IV. Kumamoto

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A bullet train about to leave the station. (SA)

Then it was back on the bullet train and on to Kyushu Island and Kumamoto Prefecture, where Ken currently works for the prefectural tourism division promoting American awareness of Japanese culture. (Train travel in Japan, by the way, is wonderfully comfortable and efficient. Trains arrive on time. Trains leave on time.

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Kumamoto Castle. (SA)

The conductors and the ladies who come through with snack carts bow when they enter a car, and bow again when they leave. The trains have names. The “slow” bullet train we rode on is called Kodama [Echo]; the newer and faster one, Sakura [Cherry Blossom]. Another thing you notice are the tunnels, which are ubiquitous. Japan is a mountainous land with very little flat ground, so trains and highways require bridges and tunnels in order to be viable. Between Osaka and Iwakuni, we passed through 75 tunnels; between Iwakuni and Kumamoto, another 63.)

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Gold leaf and inlay ceiling of the official reception room, Honmaru Goten Palace, Kumamoto Castle. (SA)
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Murals on the walls of the reception room. (SA)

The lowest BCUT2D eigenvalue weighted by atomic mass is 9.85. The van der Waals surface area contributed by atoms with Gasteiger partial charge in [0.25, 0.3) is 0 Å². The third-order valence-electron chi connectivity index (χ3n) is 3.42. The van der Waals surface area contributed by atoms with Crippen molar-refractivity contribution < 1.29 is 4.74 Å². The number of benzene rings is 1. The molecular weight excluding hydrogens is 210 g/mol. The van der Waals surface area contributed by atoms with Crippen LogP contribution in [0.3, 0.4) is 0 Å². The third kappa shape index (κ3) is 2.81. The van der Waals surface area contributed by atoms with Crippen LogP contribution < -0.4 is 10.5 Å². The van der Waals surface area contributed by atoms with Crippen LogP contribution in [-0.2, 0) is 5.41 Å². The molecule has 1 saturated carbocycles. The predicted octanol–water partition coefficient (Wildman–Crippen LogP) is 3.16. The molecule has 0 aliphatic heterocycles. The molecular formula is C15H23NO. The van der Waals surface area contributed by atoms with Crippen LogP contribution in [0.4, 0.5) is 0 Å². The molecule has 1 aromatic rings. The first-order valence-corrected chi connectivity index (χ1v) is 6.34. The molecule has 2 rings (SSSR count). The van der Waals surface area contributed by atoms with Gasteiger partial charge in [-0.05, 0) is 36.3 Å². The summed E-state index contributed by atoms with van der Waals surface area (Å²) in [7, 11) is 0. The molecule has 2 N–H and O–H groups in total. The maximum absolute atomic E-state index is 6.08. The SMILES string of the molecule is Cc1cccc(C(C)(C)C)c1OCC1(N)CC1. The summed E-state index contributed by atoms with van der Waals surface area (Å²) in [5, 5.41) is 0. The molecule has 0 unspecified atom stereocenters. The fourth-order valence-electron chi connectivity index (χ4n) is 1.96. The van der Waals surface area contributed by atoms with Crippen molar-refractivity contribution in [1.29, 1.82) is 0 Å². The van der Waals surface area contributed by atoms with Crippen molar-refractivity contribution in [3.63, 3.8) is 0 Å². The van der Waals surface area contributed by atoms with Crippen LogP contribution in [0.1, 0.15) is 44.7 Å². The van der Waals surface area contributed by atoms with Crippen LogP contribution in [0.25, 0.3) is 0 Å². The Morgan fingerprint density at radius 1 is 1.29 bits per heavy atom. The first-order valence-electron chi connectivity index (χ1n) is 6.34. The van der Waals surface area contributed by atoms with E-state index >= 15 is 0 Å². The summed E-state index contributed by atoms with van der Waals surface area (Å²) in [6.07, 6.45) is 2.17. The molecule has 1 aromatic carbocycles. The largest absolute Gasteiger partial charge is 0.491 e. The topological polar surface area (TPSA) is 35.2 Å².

The premier attraction in Kumamoto City is its castle, originally built by Lord Kato Kiyomasa in the early 1600s. One of the three most elaborate, well-preserved, and magnificent feudal castles in Japan, it dominates the city and the surrounding countryside, the walls massive and intimidating, the towers soaring, the living quarters of Honmaru Goten Palace-room after room-brilliant with gold leaf and multi-colored murals. The forces of Saigo Takamori, the Last Samurai, besieged the castle during the war against the Meiji throne, but could not take it. When you see it, you realize why they failed, a failure that led to Saigo’s ultimate defeat.

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Suizenji Park

Just beyond the castle walls is Kyu Hosokawa Gyobutei, usually referred to as Samurai House, a beautifully preserved 17th century residence built by Tadatoshi, the first Hosokawa lord of Kumamoto, for his younger brother Okitaka. And not far away is Suizenji Jojuen Park. Built by another of the Hosokawa lords, it sports a residence, multiple shrines (including one honoring foxes), a gorgeous lake with koi fish and turtles, a manicured landscape complete with miniature Mt. Fuji (indeed, small armies of landscapers and tree-trimmers seem to work non-stop at all of these sites), and a flock of pigeons so tame they perched on our hands and arms and shoulders, hoping for a handout.

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Suizenji Park Suizenji Park

>> A special tour package in tribute to Dr. Ehrhart’s travel is now on sale.

Text copyright: W. D. Ehrhart
Photos copyright: Sachiko Akama (SA
Anne Ehrhart (AGE)
W. D. Ehrhart (WDE)
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